Dyslexic vs. Nonimpaired Readers: Differences in Brain Development

Wednesday, March 31, 2010

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Studies comparing normal reading and dyslexic children often take a snapshot approach, comparing brain function at specific ages. However, these studies don’t tell us how these differences fit into the developmental picture. Are dyslexics following the same developmental course as normal readers, just at a different rate? Or do dyslexic brains develop in a completely different way?



Instead of comparing activation at each age, Shaywitz and colleagues compared the way the two groups changed throughout development. They conducted a massive imaging study involving 113 dyslexic children (ages 7-18) and 119 nonimpaired children aged (7-17). The participants did two tasks: a line match task (Do ///\ and //// match?) and a nonword rhyme task (Do leat and kete rhyme?)

In all the imaging results, the authors looked at the rhyming> line match contrast*. (For an explanation of contrasts and subtraction logic in fMRI, see this post). Both groups had brain regions that changed in activation with age. However, the regions were different. In normal readers, the left anterior lateral occipital region (close to the visual word form area) became more active with age. In dyslexics, however, a more posterior region of the left occipitotemporal cortex became more active.

Developmental patterns in the front of the brain were also different. Normal readers showed an activation decrease in the right middle frontal/superior frontal region while dyslexic readers showed a decrease in the right superior frontal region.

The authors also looked at asymmetry. In normal readers (but not dyslexic), activity in the anterior lateral occipitotemporal region became increasingly asymmetric with age.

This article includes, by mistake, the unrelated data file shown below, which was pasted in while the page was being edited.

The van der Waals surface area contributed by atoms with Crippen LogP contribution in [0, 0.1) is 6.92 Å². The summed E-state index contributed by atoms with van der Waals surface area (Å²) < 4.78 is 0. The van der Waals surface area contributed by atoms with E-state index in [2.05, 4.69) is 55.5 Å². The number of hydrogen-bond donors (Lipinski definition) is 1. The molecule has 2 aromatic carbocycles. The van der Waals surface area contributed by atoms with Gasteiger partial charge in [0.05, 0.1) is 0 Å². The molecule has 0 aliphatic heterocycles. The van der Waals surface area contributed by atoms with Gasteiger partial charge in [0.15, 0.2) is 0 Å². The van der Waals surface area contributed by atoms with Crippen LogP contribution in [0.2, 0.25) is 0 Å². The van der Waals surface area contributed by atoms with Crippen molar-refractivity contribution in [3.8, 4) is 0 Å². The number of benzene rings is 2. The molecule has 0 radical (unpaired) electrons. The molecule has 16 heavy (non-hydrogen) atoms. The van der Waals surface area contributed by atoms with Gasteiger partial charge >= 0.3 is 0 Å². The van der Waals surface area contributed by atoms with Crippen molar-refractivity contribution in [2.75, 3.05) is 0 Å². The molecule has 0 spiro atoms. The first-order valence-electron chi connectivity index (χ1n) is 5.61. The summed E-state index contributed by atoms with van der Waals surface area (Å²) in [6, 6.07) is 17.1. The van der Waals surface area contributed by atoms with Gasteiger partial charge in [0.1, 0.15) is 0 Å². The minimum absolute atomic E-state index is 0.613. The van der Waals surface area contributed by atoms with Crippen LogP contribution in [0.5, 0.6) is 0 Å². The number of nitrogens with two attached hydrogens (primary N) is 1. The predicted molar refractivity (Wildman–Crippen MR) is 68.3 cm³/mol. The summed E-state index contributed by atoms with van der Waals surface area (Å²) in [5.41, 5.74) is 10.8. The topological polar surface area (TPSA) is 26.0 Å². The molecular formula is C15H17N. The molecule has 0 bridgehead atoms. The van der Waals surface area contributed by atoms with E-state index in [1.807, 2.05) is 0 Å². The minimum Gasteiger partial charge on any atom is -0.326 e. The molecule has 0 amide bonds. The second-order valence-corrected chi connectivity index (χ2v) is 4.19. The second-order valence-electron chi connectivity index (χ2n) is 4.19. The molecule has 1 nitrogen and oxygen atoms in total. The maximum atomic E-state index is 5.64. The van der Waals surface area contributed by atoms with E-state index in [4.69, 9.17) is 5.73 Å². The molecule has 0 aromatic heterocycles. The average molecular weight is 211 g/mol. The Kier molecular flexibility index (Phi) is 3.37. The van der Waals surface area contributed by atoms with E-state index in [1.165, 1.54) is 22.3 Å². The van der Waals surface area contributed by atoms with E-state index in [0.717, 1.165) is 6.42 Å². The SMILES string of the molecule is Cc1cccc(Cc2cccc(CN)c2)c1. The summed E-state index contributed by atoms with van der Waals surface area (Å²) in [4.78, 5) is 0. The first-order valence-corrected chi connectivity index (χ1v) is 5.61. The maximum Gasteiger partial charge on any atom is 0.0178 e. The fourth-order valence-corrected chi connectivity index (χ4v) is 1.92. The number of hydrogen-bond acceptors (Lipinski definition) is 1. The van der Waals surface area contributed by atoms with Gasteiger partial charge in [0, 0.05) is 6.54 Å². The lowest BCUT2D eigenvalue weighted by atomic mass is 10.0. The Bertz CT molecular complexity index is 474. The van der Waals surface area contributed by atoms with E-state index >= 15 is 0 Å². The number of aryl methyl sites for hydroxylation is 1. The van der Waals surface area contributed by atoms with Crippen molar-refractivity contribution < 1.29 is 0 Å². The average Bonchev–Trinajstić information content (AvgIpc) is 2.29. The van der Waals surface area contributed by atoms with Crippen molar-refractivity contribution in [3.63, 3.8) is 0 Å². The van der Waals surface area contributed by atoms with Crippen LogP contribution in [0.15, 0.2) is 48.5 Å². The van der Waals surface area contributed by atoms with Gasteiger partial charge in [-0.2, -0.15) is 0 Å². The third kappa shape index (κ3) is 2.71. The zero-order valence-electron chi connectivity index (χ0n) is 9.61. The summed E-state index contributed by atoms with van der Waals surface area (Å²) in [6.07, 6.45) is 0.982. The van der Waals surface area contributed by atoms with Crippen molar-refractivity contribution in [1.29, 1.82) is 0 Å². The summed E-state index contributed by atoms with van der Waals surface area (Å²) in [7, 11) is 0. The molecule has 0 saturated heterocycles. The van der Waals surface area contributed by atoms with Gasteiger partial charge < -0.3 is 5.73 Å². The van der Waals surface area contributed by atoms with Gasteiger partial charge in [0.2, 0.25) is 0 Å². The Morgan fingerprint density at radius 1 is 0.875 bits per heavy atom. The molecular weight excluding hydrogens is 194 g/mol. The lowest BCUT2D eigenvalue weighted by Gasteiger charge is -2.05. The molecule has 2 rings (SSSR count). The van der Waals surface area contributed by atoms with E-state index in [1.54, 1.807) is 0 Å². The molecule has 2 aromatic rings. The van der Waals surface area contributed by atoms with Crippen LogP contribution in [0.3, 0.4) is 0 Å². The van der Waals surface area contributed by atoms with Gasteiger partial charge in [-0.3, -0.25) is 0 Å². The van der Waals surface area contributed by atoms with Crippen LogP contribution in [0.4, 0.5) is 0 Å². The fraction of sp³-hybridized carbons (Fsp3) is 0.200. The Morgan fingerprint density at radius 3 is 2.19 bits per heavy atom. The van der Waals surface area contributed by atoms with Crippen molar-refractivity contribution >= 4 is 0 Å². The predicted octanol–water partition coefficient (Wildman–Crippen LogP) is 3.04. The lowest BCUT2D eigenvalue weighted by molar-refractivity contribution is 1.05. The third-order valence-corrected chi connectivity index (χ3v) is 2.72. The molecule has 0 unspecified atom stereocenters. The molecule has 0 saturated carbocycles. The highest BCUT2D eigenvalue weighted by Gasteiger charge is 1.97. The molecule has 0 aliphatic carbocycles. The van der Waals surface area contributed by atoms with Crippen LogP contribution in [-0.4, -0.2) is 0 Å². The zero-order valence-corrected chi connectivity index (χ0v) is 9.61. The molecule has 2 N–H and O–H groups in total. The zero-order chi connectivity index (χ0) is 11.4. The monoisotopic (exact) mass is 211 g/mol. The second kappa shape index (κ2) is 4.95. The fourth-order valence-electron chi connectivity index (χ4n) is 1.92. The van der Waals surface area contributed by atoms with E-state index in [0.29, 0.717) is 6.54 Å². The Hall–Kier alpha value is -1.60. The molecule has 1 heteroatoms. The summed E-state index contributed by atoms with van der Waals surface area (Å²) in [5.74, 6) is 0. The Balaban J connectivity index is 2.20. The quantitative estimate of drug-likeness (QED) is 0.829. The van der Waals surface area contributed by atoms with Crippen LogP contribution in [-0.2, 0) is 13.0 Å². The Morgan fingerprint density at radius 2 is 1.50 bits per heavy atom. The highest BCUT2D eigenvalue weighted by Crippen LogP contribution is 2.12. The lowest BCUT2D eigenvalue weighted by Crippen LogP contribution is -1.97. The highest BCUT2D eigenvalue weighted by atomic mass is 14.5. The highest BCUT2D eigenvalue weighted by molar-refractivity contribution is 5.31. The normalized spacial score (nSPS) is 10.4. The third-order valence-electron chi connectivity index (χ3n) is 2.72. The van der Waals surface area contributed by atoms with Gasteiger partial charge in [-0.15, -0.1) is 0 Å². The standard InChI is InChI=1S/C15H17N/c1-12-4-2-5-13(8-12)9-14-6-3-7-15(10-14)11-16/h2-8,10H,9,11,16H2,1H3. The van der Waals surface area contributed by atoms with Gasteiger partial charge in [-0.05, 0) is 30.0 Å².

From these results, it appears that dyslexic readers aren’t just delayed versions of normal readers. Different regions are developing in each group, and the two groups are learning to use different brain regions to perform the same task. What does this mean? Different strategies? Compensatory processing? Hrmm…

Addendum: Careful readers might notice that there are some differences between these results and other papers I’ve discussed. Brown 2004 found an increase in left inferior frontal regions with age, but this paper only found it in dyslexic readers. Brown also found decreases in left extrastriate regions, while this group found increases. This could be due to the different tasks or subject variation.

*I’d be curious to see the correlations with age and task activations separately rather than just the rhyme>match contrast. It’d be interesting to see whether these correlations are due to changes in rhyming activation, line match, or both.



Shaywitz BA, Skudlarski P, Holahan JM, Marchione KE, Constable RT, Fulbright RK, Zelterman D, Lacadie C, & Shaywitz SE (2007). Age-related changes in reading systems of dyslexic children. Annals of neurology, 61 (4), 363-70 PMID: 17444510

2 comments:

Aloysius April 1, 2010 at 7:15 AM  

Interesting.

I have a general question. Given that we can map and know how normal and dyslexic differs in the areas of brain activation, then are we not any closer to developing brain activities that will enable anyone to induce brain activation that supports normal as well as peak functioning brains.

Marc September 24, 2010 at 7:28 AM  

Another great article/review/analysis. thoughtful and useful!

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